Week 6: Let Your Thoughts Be Your Guide (Sutra 5)

“If you really want to be selfish [for any reason, whether it is because you feel that you cannot help it, or just because you do not want to help it], be selfish in the idea of retaining your peace.”

The Yoga Sutras of Patanjali

Sutra (Thread) or Lesson 5: Vrttayah Pancatayyah Klistaklistah

Vrttayah: modifications/distortions | Pancatayyah: fivefold | Klista: painful | Aklistah: painless


All thoughts, which without a doubt start with you, come in two forms according to Patanjali in Sutra 5 of our lessons.

Thoughts are either selfish or selfless, and they have the effect of either creating pain or creating peace in ourselves and (then ultimately) in the world.

Selfish thoughts create pain and misery for both the thinker and those impacted by them (even if these thoughts initially have a façade of goodness, like in the pretense of love for the sake of vanity), and selfless thoughts create peace (even if they start out seemingly “bad,” such as in the scolding of a child in order to correct their wrong behaviors, or speaking out about injustice or wrong-doing).

It is, therefore, the intention behind all thoughts that matters, whether these thoughts arise from a purely self-satisfying place, or whether they come from a place of full understanding of their impact with a desire to do good. You, therefore, have control over what you create in the world starting with your intentions/thoughts, and the fastest way to identify whether these intentions will ultimately lead to misery or peace in the world is to simply feel them out and to scrutinize them from the point of their conception.


Because your body is a highly intelligent vehicle that regulates your every function as it takes you through time and space, what Sutra 5 reminds us of is that our emotions serve as powerful navigating tools for gaging how close, or far, you are from your true self/expression.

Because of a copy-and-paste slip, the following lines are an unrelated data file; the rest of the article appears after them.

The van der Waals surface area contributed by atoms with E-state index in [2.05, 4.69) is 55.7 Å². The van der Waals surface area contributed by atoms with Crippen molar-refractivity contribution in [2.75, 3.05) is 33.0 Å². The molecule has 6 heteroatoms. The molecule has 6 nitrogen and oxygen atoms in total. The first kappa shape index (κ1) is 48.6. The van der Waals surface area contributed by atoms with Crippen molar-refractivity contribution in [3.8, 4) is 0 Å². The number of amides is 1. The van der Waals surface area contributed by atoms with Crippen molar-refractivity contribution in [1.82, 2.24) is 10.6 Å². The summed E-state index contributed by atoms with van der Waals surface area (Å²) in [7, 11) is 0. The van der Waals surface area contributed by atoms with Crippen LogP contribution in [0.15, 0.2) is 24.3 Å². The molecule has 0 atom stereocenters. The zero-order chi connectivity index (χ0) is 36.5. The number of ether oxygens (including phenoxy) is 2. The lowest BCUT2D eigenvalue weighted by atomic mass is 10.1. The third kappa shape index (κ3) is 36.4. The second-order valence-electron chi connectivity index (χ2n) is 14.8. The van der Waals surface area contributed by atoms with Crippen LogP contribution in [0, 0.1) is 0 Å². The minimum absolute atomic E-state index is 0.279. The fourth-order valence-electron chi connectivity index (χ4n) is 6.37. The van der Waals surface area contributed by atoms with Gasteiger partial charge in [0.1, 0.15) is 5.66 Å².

Depending on the thoughts that we are thinking at any given moment, and how they make us feel, we can immediately identify what their impact will be in the world and whether they are ultimately in alignment with our, and others’, highest good. This will help us to not only honor our path of walking in non-violence as we agreed to do in step one of our Eightfold Path, but will also help us to avoid creating negative karma (actions) within ourselves and the world as well.

It is, therefore, our responsibility, as we continue with our practice, to be mindful of our thoughts as they arise and to become true “analysts” of them if we intend to reach our ultimate goal of true self-realization/expression in the world.


If you chose to be selfish about anything, this Sutra, therefore encourages us, “[g]o to the…extreme and be selfish in refusing to disturb your own peace,” since this will allow you to do the same for others as well.

Remain honest as you move forward with this practice, and be aware of the thoughts that you are thinking as you go about your day so that you can effectively determine whether what you are creating within you will ultimately create misery or peace around you by extension of your words and actions.

Do not try to think for other people either, but instead use your own creative navigating tool of the mind to simply generate peace.

The best way to do this is really simple: Ask yourself how you feel when a certain thought comes to mind; does it feel good to you when you think it? And will any actions that are inspired or influenced by it generate something good for you and the people around you?

If you find that a thought does not ultimately lead to anything good, because it does not come from a place of good intention, it is best to either try to reframe it or to let it go.

Be mindful of this as you move forward throughout your week and you will find that it will not only deepen your Yoga practice, but that it will also create a great deal of good in the world around you as well.


10 Forms of Twisted Thinking To Avoid As You Go About Your Day (As Laid Out In David Burn’s The Feeling Good Handbook)


Suggested Reading:

The Feeling Good Handbook by David Burns

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